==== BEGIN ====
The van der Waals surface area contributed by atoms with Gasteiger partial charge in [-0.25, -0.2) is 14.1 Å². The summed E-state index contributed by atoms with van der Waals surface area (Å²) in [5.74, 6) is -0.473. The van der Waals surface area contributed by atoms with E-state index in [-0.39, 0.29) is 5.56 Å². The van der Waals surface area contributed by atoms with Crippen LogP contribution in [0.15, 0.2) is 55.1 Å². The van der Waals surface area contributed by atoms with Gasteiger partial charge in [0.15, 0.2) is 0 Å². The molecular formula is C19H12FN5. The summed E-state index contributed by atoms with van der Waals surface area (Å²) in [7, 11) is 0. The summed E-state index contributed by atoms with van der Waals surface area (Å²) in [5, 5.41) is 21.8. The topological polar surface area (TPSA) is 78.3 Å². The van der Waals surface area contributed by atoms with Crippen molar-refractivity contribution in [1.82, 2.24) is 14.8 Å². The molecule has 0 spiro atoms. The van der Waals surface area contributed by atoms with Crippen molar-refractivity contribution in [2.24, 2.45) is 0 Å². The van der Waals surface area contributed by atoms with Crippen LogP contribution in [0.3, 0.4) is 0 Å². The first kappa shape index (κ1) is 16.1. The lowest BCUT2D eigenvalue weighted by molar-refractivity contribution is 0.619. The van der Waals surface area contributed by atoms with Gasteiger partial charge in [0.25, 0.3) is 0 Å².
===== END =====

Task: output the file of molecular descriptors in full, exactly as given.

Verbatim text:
The van der Waals surface area contributed by atoms with Gasteiger partial charge in [-0.25, -0.2) is 14.1 Å². The summed E-state index contributed by atoms with van der Waals surface area (Å²) in [5.74, 6) is -0.473. The van der Waals surface area contributed by atoms with E-state index in [-0.39, 0.29) is 5.56 Å². The van der Waals surface area contributed by atoms with Crippen LogP contribution in [0.15, 0.2) is 55.1 Å². The van der Waals surface area contributed by atoms with Gasteiger partial charge in [0.15, 0.2) is 0 Å². The molecular formula is C19H12FN5. The summed E-state index contributed by atoms with van der Waals surface area (Å²) in [7, 11) is 0. The summed E-state index contributed by atoms with van der Waals surface area (Å²) in [5, 5.41) is 21.8. The topological polar surface area (TPSA) is 78.3 Å². The van der Waals surface area contributed by atoms with Crippen molar-refractivity contribution in [1.82, 2.24) is 14.8 Å². The molecule has 0 spiro atoms. The van der Waals surface area contributed by atoms with Crippen molar-refractivity contribution in [2.24, 2.45) is 0 Å². The van der Waals surface area contributed by atoms with Crippen LogP contribution in [0.3, 0.4) is 0 Å². The first kappa shape index (κ1) is 16.1. The lowest BCUT2D eigenvalue weighted by molar-refractivity contribution is 0.619. The van der Waals surface area contributed by atoms with Gasteiger partial charge in [0.25, 0.3) is 0 Å².